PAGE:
Car of the Week: 1941 Packard One Eighty

By Bill Rothermel, SAH

Packard  had a long-standing relationship with coachbuilder Henney. Quite literally, until its final days, the Detroit manufacturer and Henney collaborated on countless professional cars used as ambulances and funeral service vehicles.

Frank Childs of Jupiter, Fla., owns a different kind of Henie Packard; this one first owned by Olympic skater and actress Sonia Henie. Henie was born to wealthy parents — her father a furrier who inherited his family fortune — in Oslo, Norway on April 8, 1912. She would go on to become one of the most decorated figure skaters of all-time: three-time Olympic champion (1928-1932-1936), a 10-time world champion (1927-1936) and a six-time European champion (1931-1936). Following the 1936 World Figure Skating Championships, Henie gave up her amateur status and began her career as an actress. Shortly thereafter, she moved to Hollywood, and with the help of her father, was signed to a long-term contract with Twentieth Century Fox Studios. Over time, she became the highest-paid actresses of the era, even appearing on the cover of Time Magazine in July 1939.  Henie died on October 12, 1969 at the age of 57.

Henie ordered her Balboa Blue LeBaron Sports Sedan from the famous Earl C. Anthony dealership in Los Angeles, California. Despite being designed by LeBaron, the car was actually included in Packard’s regular catalog offerings. It was part of Packard’s Nineteenth Series, which debuted on Sept. 16, 1940. Most notable for its new models which Packard simply promoted as “The Class of 1941,” were headlights integrated into the front fenders. The marque finally caught up to the rest of the industry with this simple change. A reduction in the size of the wheels to 15 inches made the cars sit lower and along with the removal of the now optional running boards, added to the sleeker appearance. Super Eight models were also 5 inches longer than previous thanks to the new front end and grille. Turn signals became standard for the first time, as did hydraulic power-operated windows on series One-Eighty closed bodies. Packard’s optional “Weather Conditioner” (it was the first manufacturer to offer air conditioning in 1940) was available for $1,080.00 extra.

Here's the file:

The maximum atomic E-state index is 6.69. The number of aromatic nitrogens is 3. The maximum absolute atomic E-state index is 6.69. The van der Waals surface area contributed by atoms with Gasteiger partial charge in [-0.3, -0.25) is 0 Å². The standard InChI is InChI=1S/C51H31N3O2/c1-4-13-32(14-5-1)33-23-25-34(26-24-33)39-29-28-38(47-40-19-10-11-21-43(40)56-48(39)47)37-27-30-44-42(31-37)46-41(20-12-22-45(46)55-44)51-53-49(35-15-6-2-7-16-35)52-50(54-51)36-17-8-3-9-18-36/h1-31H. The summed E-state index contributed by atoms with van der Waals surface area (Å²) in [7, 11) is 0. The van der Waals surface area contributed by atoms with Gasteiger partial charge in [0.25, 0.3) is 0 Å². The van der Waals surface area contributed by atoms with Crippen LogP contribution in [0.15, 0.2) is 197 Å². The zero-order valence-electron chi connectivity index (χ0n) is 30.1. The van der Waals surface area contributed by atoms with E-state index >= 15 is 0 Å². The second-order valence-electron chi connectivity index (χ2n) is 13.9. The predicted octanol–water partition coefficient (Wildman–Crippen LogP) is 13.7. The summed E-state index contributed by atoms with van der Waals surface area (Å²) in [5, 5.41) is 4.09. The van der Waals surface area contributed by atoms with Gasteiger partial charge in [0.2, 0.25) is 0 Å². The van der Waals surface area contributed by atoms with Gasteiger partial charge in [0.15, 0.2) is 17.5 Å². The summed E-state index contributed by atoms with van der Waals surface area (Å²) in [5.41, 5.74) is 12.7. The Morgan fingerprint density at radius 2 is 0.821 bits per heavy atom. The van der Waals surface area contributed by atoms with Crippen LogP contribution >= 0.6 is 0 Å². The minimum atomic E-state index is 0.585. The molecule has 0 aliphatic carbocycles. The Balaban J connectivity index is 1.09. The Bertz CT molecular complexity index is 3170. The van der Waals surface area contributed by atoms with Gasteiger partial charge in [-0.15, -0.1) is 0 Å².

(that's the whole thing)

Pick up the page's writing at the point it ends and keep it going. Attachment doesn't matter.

The LeBaron Sports Sedan, body style #1452, was new to the Packard lineup for 1941. Part of the Super Eight Series, it was in a sense a replacement for the former Club Sedan, which was discontinued. Built only on the Super Eight 138-inch wheelbase, the limited production model was priced at $3,545.00 before options, quite reasonable considering it was a semi-custom vehicle.  LeBaron was now part of Briggs Body Company, the inclusion in a larger concern, perhaps the reason for the palatable price.

Power is provided by a 356-cid, 160-hp straight eight that Packard offered with a choice of its Electromatic transmission or three-speed manual gearbox. The semi-automatic was new for 1941, though it was known to be somewhat troublesome. The special Packard weighed in at 4,450 lbs.

According to Childs, his car is #2 of just 99 produced for the 1941 model year out of a total of just 930 Senior One Eighty Packards for 1941. The Henie car sports an upgraded “Riviera” interior which Henie specified along with fender skirts, K steering wheel, radio, and underseat heater. Childs further notes that on or about the production of car #49 or 50, running changes included the addition of a pan between the front bumper and grille as well as the LeBaron script on each side of the car. His car has the pan between the body and the rear bumper, but the front pan was a later addition.

The car was in rough condition prior to restoration. Childs owned the car for about two years when he contracted with Harbor Auto Restoration of Rockledge, Fla. There the car underwent a three-year restoration to its current pristine condition. It has traveled less than 100 miles since receiving a new lease on life. It was honored with a 2nd place Best of Show at the 2009 Lake Mirror Concours; its AACA First Junior at Homestead, Fla and a 2nd in class award at the 2010 Boca Raton Concours d’Elegance.  The Packard was also invited to attend the Amelia Island Concours d’Elegance. No matter which way you spell it, this is one great “Henie” Packard.

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2 thoughts on “Car of the Week: 1941 Packard One Eighty

  1. Leon Dixon

    “Notorious Earl B. Anthony”????? How about Earle C. Anthony–which is the correct spelling. And what is it that made the Earle C. Anthony dealership in Los Angeles “notorious”??? The word, “notorious” implies “unfavorably known”–unless the word is applied to a rap artist. I don’t think anyone could accurately refer to the Earle C. Anthony organization, or dealerships (plural), or distributorship or radio stations or television station as anything other than favorable and well known. How about famous rather than notorious?

    1. Angelo Van Bogart

      Thanks for notes. It looks like we posted an earlier draft of the article published in the print version of OCW in which Earl C. Anthony was more correctly labeled as “legendary.”

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